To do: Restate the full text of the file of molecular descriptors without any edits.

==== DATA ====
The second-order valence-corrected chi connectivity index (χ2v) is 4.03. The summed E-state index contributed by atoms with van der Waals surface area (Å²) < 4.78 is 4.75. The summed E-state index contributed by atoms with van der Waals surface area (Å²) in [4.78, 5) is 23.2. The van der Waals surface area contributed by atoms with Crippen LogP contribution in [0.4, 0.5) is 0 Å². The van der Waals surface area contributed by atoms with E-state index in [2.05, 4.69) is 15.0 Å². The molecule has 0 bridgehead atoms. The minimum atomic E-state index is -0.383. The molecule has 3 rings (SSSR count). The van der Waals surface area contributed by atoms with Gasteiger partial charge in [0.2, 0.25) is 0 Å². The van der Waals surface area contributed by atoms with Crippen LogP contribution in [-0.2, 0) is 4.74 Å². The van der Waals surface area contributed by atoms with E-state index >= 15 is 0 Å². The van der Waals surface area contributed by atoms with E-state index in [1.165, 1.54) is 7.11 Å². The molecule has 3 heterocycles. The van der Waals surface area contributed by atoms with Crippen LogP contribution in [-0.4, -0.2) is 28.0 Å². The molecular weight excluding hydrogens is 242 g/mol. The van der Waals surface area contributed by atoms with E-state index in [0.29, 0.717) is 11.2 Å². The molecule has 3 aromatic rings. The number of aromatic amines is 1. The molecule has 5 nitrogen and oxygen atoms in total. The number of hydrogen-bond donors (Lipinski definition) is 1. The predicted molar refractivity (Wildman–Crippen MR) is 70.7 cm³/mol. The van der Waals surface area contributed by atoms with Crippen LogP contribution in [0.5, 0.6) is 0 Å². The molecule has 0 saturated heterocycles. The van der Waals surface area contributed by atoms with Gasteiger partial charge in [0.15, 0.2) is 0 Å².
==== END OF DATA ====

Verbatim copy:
The second-order valence-corrected chi connectivity index (χ2v) is 4.03. The summed E-state index contributed by atoms with van der Waals surface area (Å²) < 4.78 is 4.75. The summed E-state index contributed by atoms with van der Waals surface area (Å²) in [4.78, 5) is 23.2. The van der Waals surface area contributed by atoms with Crippen LogP contribution in [0.4, 0.5) is 0 Å². The van der Waals surface area contributed by atoms with E-state index in [2.05, 4.69) is 15.0 Å². The molecule has 0 bridgehead atoms. The minimum atomic E-state index is -0.383. The molecule has 3 rings (SSSR count). The van der Waals surface area contributed by atoms with Gasteiger partial charge in [0.2, 0.25) is 0 Å². The van der Waals surface area contributed by atoms with Crippen LogP contribution in [-0.2, 0) is 4.74 Å². The van der Waals surface area contributed by atoms with E-state index >= 15 is 0 Å². The van der Waals surface area contributed by atoms with E-state index in [1.165, 1.54) is 7.11 Å². The molecule has 3 heterocycles. The van der Waals surface area contributed by atoms with Crippen LogP contribution in [-0.4, -0.2) is 28.0 Å². The molecular weight excluding hydrogens is 242 g/mol. The van der Waals surface area contributed by atoms with E-state index in [0.29, 0.717) is 11.2 Å². The molecule has 3 aromatic rings. The number of aromatic amines is 1. The molecule has 5 nitrogen and oxygen atoms in total. The number of hydrogen-bond donors (Lipinski definition) is 1. The predicted molar refractivity (Wildman–Crippen MR) is 70.7 cm³/mol. The van der Waals surface area contributed by atoms with Crippen LogP contribution in [0.5, 0.6) is 0 Å². The molecule has 0 saturated heterocycles. The van der Waals surface area contributed by atoms with Gasteiger partial charge in [0.15, 0.2) is 0 Å².